Monday, April 27, 2009

California Special Election May 19 

The geniuses in Sacramento have mandated a special election for May 19, 2009 to vote on a package of propositions that supposedly will help the state government balance its budget in the near term and place restrictions on spending and create a "rainy day fund" in the out years, as well as juggle money between accounts for education, children's services and mental health services. The final proposition, 1F, prevents pay raises for legislators and statewide government officers in years when the state is running a deficit.

After careful consideration, I'm going to vote NO on everything except 1F.

This may create more havoc in Sacramento, or it may not, (IMHO things can't get much worse). I don't care. I don't trust the state government, especially the legislature, where something like 80 percent of the seats are "safe" due to gerrymandering. Every time in the past the voters have approved a trade off of higher taxes for supposed caps or restrictions on spending, the true genius of the politicians has surfaced and the taxes go up, but strangely enough the caps and restrictions turn out to be ineffectual for one reason or another. Moreover, when the increased taxes are sold as temporary, they turn out to be permanent. The one effort to rein in the tax-and-spenders that was successful was Prop. 13 back in 1978. I am not going to vote for any measure that raises taxes in any form unless and until the state government first bites the bullet and both cuts spending in a meaningful way and removes many mandates on local governments and school districts as to how money must be spent.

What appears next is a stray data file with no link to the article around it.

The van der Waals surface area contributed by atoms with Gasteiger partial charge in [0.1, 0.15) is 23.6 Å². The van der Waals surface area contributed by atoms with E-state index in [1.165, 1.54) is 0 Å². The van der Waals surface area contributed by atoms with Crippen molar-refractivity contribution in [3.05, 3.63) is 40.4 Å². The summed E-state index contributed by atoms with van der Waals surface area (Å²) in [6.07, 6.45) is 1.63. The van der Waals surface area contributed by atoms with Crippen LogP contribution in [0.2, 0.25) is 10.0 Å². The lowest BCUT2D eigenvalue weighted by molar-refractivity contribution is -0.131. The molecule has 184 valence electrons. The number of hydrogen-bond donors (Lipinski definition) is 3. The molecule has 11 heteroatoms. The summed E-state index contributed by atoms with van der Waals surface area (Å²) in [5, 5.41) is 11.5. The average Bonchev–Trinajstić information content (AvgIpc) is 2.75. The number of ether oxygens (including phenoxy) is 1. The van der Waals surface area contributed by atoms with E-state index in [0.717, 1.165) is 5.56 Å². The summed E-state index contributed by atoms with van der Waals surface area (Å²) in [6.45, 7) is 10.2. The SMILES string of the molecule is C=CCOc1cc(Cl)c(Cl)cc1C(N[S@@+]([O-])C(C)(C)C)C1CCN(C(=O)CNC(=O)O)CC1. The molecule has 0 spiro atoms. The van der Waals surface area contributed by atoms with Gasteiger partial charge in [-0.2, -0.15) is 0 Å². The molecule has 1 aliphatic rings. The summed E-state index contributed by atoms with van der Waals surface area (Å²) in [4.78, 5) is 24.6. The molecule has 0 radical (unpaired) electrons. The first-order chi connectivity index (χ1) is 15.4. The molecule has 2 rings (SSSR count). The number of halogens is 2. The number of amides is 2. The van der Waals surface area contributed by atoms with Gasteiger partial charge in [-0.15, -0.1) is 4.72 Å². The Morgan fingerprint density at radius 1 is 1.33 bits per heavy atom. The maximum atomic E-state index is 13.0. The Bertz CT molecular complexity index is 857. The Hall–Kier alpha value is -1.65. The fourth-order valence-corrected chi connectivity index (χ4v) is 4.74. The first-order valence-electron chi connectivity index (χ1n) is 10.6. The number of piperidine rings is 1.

By "cut spending" I don't mean the typical politician's definition of a "cut" being not raising spending as much as originally proposed; I mean "cut" defined as "spending less in absolute dollars than you're spending now."

We will not see any progress in Sacramento unless and until the gerrymandering of legislative districts is done away with and most, if not all, of the districts become competitive between the parties.

If it takes a state constitutional convention to achieve this, so be it. But I'm not holding my breath.

It seems that our society is speeding like a freight train toward something that looks like the society described in Ayn Rand's "Atlas Shrugged", which was written in 1957 and seems to be enjoying a revival (#38 on Amazon's Best Seller list at this writing). If that's where we're headed, God help us, because I don't see any brave industrialists who are "going John Galt." What I do see is Tim Geithner as the real-life Wesley Mouch.

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